Rabid bat found in picnic area of Griffith Park
A bat found April 5 at the popular Crystal Springs picnic area in Griffith Park has tested positive for rabies, and county health officials are asking that anyone who may have touched the animal contact a doctor for possible anti-rabies treatment.
Parents should ask their children if they noticed any bats while playing in the park, said Dr. Jonathan E. Fielding, the Los Angeles County director of public health.
The virus is usually transmitted by a bite, but bat bites can seem superficial and are not always easily noticed. In rare instances a person can be exposed to rabies just through contact with infectious saliva.
“If untreated, rabies is nearly always fatal, so we want people to err on the side of caution,” Fielding said.
Anti-rabies shots, he added, are not the painful ordeal that they once were.
Picnickers noticed the bat, which was alive but on the ground, and called a park ranger, who turned it in to be euthanized and tested.
Any mammal can get rabies, but with the widespread vaccination of pets and other domestic animals, the main carriers are raccoons, bats, skunks, foxes and other wild animals. Public health experts warn against touching or handling any wild or unfamiliar animal.
Rabies is an infectious viral disease that affects the central nervous system. It can take months for the first flu-like symptoms to appear and progress to confusion, hallucinations and other neurological signs. Death usually follows within days.
Rabies deaths in the United States have declined dramatically with the introduction of animal vaccines and anti-rabies treatments, according to the federal Centers for Disease Control and Prevention. Today there are one or two deaths a year, usually among people who didn’t realized they had been exposed.
There have been two deaths in Los Angeles County in recent years, said Fielding, and in both cases the virus was contracted outside of the country.
But public health officials are renewing warnings against handling bats and other wild animals because in 2007 the county found rabies in 24 bats. Over the five previous years, on average, the county had found rabies in about 10 bats a year.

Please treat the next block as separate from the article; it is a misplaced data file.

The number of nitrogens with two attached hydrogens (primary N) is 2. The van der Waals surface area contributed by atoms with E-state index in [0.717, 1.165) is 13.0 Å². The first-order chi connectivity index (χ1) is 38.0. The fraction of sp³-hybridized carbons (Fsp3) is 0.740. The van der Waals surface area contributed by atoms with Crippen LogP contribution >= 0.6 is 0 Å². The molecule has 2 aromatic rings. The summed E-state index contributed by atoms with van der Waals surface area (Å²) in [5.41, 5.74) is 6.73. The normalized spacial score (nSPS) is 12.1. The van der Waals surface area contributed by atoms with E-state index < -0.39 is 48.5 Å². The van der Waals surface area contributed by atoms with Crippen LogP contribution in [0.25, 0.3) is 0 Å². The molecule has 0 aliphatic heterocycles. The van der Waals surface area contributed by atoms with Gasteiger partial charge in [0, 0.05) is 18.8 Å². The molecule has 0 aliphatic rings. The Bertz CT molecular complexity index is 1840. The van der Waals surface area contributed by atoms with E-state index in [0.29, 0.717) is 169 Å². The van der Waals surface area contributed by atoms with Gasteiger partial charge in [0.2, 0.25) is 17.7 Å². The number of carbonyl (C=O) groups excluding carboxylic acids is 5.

Some experts theorize that Los Angeles and other Western cities are seeing more bats overall because the region’s long-running drought is forcing bats to search for water.
“That’s very possible,” said Merlin D. Tuttle, a biologist and president of Bat Conservation International, based in Austin, Texas.
“We have a severe problem for bats in the Southwest getting enough drinking water. A large proportion of open natural water sites have been lost over time,” Tuttle said.
Many bats can’t drink unless they have fairly substantial “swoop” zones -- open bodies of water that allow them to drink in flight, Tuttle said. Reservoirs and swimming pools can draw bats because they make good open-water drinking sites.
But an increase in bats is no reason for alarm, Tuttle said. A million and a half bats live under a bridge in downtown Austin, and in 25 years no one who has gone out to watch them emerge each evening has been harmed.
“We just put up signs telling people if bats are on the ground, don’t handle them,” Tuttle said. “All they need to do is leave the bats alone, and bats are happy to return the favor.”
To ask a public health doctor’s advice on the need for treatment call (213) 974-1234. To report sick or dead bats or animal bites call (877) 747-2243.
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